On Tuesday, Utah parents can open an online report card assessing their children's schools, and view a single letter grade assigned to sum up overall success.
And for hundreds of parents in the Davis, Weber, Box Elder and Ogden school districts, that grade will be "F."
Tuesday will bring the release of data from a new school grading system, based on Utah Senate Bill 271. Each school's report will contain additional information, based on student test scores, test participation and graduation rates, among other things. School districts also will be assigned a letter grade.
But critics of the school grading system say the report adds no real information to the Utah Comprehensive Accountability System (UCAS) school assessment program already in place. The main new feature will be the letter grade.
"There is so much emotion attached to a letter grade," said Logan Toone, Davis School District director of assessment, evaluation and research. "If one of my own children comes home with a 'C' on her report card, I don't think that's good enough. I wonder what the community reaction to a letter grade will be."
Some local districts have been advised that the average grade given will be "C," although Judy W. Park, Utah State Office of Education (USOE) associate superintendent, did not directly answer the questions when posed at a Tuesday news conference.
If the grades conform to a bell curve, as district officials believe, most schools would get "C" grades. A smaller percentage would get "B" and "D" grades. The smallest percentage of schools would get "A" and "F" grades.
"Our concern is how in the world does our district get a grade of 'A,' and our best school, which is in the Top 20, gets a 'C,' " said D'Lynn A. Poll, Morgan School District business manager. "Our very best school gets a 'C' because there is not room for it to improve."
Poll said all other MSD schools are getting "B" grades. The Weber School District and Davis School District both reported getting everything from "A" to "F" for individual schools. The Box Elder School District and the Ogden School District reported grades ranging from "B" to "F", although the OSD is contesting one of its low grades, and expects to hear the USOE's decision on Thursday, an OSD official said.
Doug Jacobs, Morgan School District Superintendent, said the grading system provides a distorted snapshot of Utah schools.
"I support school accountability," Jacobs said. "I believe that the new grading program is significantly flawed and just makes the entire effort even more complicated and confusing. We need to focus on the already developed UCAS and make improvements there rather than implementing two systems."
Among the features district officials consider flawed or misleading are:
* A failing grade for any school at which fewer than 95 percent of students turn up for testing.
"If only 94 percent of students show up, the school gets an 'F,'" Toone said.
* The way student growth is calculated.
"It essentially diminishes any growth beyond a minimum standard," Toone said. "A student who makes extreme growth and a student who makes moderate growth are represented the same way, and both contribute the exact same value to a school's letter grade."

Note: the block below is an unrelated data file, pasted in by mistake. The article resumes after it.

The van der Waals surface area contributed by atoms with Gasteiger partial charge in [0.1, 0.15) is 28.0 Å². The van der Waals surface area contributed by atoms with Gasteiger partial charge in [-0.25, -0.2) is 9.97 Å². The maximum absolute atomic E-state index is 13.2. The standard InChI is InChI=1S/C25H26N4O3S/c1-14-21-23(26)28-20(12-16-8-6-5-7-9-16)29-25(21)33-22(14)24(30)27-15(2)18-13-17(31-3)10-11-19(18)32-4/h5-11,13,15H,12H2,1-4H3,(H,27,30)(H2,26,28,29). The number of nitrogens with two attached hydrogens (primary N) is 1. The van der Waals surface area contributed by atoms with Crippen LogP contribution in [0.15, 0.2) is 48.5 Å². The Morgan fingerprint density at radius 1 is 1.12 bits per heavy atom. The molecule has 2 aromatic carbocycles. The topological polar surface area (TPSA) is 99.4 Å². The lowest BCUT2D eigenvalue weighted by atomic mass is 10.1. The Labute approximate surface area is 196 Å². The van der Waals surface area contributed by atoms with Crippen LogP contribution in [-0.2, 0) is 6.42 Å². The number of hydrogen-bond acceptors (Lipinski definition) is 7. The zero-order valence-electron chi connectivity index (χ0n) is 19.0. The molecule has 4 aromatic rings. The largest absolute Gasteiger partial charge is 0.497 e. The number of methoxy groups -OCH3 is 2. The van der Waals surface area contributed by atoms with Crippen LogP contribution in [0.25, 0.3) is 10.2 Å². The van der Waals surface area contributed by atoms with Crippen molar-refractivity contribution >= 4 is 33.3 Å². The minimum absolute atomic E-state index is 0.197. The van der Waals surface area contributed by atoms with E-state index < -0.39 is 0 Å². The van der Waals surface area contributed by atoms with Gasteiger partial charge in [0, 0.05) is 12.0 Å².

* The cut-off point for student growth.
"You could have kids who are performing, but at some point, a kid at a certain percentile point gets growth, and a kid half a point lower doesn't get credit for growth," said Ron Wolff, Box Elder School District Superintendent. "If kids are progressing and growing, and doing better than they did last year, we should probably give them credit for growth."
* That overall school grades don't factor in that some schools have large special-needs populations, likely to score lower on standardized tests."
"The way SB271 is structured, the school may get a grade that doesn't take into account the special needs population," said Nate Taggart, spokesman for the Weber School District. "We have special needs schools where daily miracles occur, but it's unlikely these schools will ever receive anything other than an 'F.' It doesn't measure improvements made by students who have the greatest struggle in learning."
* Timing that makes the results less meaningful.
"The state has adopted a common core, a new way to assess students," said Rich Nye, OSD assessment coordinator. "To start comparing information from one system to the next that doesn't align statistically doesn't make sense. The truth is we won't be getting new baseline data for two years."
What became SB271 was first introduced in 2011.
"It was actually passed a couple years ago," Wolff said. "Sen. Wayne Niederhauser, now (Utah Senate) Pres. Niederhauser, was the author, but there were a number of problems with the bill. So Sen. Niederhauser worked with the people at the State Office of Education for an extended period of time to improve the law that was passed.
"Then this last legislative session, he basically threw out all the work they had done, and kept the original bill. When he (Niederhauser) moved from senator to president of the senate, priorities changed. I am disappointed that after all the work people did, it really produced nothing, and not the change we anticipated."
Wolff called grading schools a political decision, and said bad political decisions usually upset people enough that laws are reevaluated.
"I think parents that have kids in school have a pretty good handle on whether they are satisfied with the schools, and that's what truly counts, providing that schools are moving along, and helping kids reach their goals," Wolff said.